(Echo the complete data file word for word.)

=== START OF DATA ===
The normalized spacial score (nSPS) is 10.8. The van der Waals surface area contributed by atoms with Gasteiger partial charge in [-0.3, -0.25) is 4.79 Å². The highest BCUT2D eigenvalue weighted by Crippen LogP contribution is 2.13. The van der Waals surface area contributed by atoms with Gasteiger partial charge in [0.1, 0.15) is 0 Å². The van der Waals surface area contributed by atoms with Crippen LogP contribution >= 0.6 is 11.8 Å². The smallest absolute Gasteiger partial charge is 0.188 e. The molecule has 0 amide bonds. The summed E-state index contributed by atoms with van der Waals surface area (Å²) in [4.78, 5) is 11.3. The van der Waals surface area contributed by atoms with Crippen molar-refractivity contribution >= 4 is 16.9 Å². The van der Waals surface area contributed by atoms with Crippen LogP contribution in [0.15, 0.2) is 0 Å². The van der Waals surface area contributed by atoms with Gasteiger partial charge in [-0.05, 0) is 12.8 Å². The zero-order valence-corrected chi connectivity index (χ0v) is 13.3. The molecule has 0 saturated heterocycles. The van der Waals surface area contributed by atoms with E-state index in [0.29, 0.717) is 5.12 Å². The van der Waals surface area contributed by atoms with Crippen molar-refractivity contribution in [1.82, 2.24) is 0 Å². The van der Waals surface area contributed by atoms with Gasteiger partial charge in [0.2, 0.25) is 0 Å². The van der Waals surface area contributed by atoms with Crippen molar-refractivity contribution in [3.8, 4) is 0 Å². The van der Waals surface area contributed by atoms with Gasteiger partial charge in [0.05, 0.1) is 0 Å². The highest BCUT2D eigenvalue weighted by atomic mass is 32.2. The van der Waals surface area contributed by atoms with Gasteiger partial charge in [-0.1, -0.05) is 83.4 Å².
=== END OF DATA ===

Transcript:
The normalized spacial score (nSPS) is 10.8. The van der Waals surface area contributed by atoms with Gasteiger partial charge in [-0.3, -0.25) is 4.79 Å². The highest BCUT2D eigenvalue weighted by Crippen LogP contribution is 2.13. The van der Waals surface area contributed by atoms with Gasteiger partial charge in [0.1, 0.15) is 0 Å². The van der Waals surface area contributed by atoms with Crippen LogP contribution >= 0.6 is 11.8 Å². The smallest absolute Gasteiger partial charge is 0.188 e. The molecule has 0 amide bonds. The summed E-state index contributed by atoms with van der Waals surface area (Å²) in [4.78, 5) is 11.3. The van der Waals surface area contributed by atoms with Crippen molar-refractivity contribution >= 4 is 16.9 Å². The van der Waals surface area contributed by atoms with Crippen LogP contribution in [0.15, 0.2) is 0 Å². The van der Waals surface area contributed by atoms with Gasteiger partial charge in [-0.05, 0) is 12.8 Å². The zero-order valence-corrected chi connectivity index (χ0v) is 13.3. The molecule has 0 saturated heterocycles. The van der Waals surface area contributed by atoms with E-state index in [0.29, 0.717) is 5.12 Å². The van der Waals surface area contributed by atoms with Crippen molar-refractivity contribution in [1.82, 2.24) is 0 Å². The van der Waals surface area contributed by atoms with Gasteiger partial charge in [0.2, 0.25) is 0 Å². The van der Waals surface area contributed by atoms with Crippen molar-refractivity contribution in [3.8, 4) is 0 Å². The van der Waals surface area contributed by atoms with Gasteiger partial charge in [0.05, 0.1) is 0 Å². The highest BCUT2D eigenvalue weighted by atomic mass is 32.2. The van der Waals surface area contributed by atoms with Gasteiger partial charge in [-0.1, -0.05) is 83.4 Å².